Protecting coral reefs around the world is an incredibly important priority when it comes to our natural environment. Reefs are being impacted by coral bleaching, which can cause serious damage to our aqua life. Sadly, coral reefs are on a decline on the global scale, due to a combination of bleaching, overfishing, and rising temperatures. In response, some areas are banning sunscreens that impact the health of coral reefs, while others are banning commercial fishing.
As reported by The Guardian, New Caledonia, which is a French overseas territory located in the Pacific Islands, recently made an important step. They've decided to install more protections around a large area of coral reefs which are currently unharmed. This is meant to be a preventative measure to stop the damage before it begins. Unsurprisingly, environmentalists are seriously impressed.
The vote took place on Tuesday. Specifically, the New Caledonia government decided to set up what is known as "marine protected areas" (MPAs) around the reefs, in addition to making the current one, which surrounds the Eentrecasteaux, stronger.
“This is the kind of leadership we need to see in coral reef conservation and we applaud it," explained John Tanzer, Leader, Oceans, WWF International, in reference to the decision. "With good management, these marine protected areas will help maintain fish populations and ecosystem health that will build the reef’s resilience to the impacts of climate change in future. This leadership must inspire similar action by other governments."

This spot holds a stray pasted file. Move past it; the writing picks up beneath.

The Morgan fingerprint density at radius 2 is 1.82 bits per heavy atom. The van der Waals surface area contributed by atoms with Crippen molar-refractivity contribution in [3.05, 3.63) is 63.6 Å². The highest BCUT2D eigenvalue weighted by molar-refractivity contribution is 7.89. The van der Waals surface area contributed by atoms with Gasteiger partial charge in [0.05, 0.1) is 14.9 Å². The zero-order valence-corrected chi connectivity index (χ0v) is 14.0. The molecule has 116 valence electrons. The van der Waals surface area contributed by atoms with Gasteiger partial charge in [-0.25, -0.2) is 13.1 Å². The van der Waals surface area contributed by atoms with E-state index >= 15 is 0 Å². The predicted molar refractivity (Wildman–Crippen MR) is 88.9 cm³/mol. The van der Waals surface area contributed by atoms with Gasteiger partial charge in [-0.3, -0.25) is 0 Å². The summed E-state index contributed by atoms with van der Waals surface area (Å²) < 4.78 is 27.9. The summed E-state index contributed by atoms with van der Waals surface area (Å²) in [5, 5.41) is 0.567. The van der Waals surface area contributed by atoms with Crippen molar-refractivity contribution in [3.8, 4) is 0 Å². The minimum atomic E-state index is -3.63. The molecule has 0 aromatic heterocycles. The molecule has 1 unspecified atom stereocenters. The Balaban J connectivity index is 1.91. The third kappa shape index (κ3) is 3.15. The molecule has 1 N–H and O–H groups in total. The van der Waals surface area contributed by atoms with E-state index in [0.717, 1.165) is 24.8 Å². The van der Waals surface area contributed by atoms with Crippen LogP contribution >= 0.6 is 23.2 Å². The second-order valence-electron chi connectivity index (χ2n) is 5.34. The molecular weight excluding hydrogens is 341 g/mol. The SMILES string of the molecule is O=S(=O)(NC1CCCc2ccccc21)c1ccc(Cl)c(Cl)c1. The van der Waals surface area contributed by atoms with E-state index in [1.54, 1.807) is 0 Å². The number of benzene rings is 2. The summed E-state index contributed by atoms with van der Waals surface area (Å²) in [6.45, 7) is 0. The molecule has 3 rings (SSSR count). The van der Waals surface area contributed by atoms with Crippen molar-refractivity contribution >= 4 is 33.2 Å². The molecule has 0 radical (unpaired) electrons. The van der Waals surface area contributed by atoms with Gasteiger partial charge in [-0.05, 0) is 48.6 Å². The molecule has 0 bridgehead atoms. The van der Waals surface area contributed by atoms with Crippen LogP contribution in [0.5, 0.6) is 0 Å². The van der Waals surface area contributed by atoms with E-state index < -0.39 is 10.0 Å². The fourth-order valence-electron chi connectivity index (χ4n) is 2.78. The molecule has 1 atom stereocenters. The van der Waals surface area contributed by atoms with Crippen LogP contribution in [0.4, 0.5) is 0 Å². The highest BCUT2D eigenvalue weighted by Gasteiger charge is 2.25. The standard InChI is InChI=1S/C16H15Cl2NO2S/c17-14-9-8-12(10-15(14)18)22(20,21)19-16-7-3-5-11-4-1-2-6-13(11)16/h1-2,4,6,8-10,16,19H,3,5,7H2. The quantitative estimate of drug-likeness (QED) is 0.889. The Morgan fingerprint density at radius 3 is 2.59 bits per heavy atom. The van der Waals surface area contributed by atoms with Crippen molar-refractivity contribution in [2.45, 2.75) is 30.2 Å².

Specifically, this means that 10,810 square miles of water will be protected from industrial and commercial fishing. The long-term impact is that it will help conserve habitats of marine life, including their feeding and reproduction. It also means that tourism around the reef will be more strictly monitored.
It's worth noting that these are some really healthy reefs. They include the Astrolabe, Petrie, Chesterfield and Bellona. These reefs are also home to 1,700 species of fish and over 400 types of coral, according to Pew Charitable Trusts.
"Although we believe this to be a major breakthrough, we are convinced that New Caledonia can still go further and lead the way for other Pacific countries," Christophe Chevillon, head of the Pew Bertarelli Ocean Legacy in New Caledonia, which helped created the plans, explained.
"In fact, the 28,000 square kilometers protected only represents two percent of the Coral Sea Natural Park."
Preserving our coral reefs couldn't be more important. Luckily, scientists are becoming truly innovative in their efforts. For example, in an effort to protect the Great Barrier Reef in Australia, scientists are working on a biodegradable "shade" for the reefs, to protect them from roughly 30 percent of sunlight and its subsequent too-hot heat.
Research is in the works to have robots explore the reefs. Coral reefs and caverns aren't always accessible to people, because of their depth and location, so training a robot to dive, explore, and record their findings can be a game-changer. Even better? The current model looks like a fish, so it blends easily into the environment.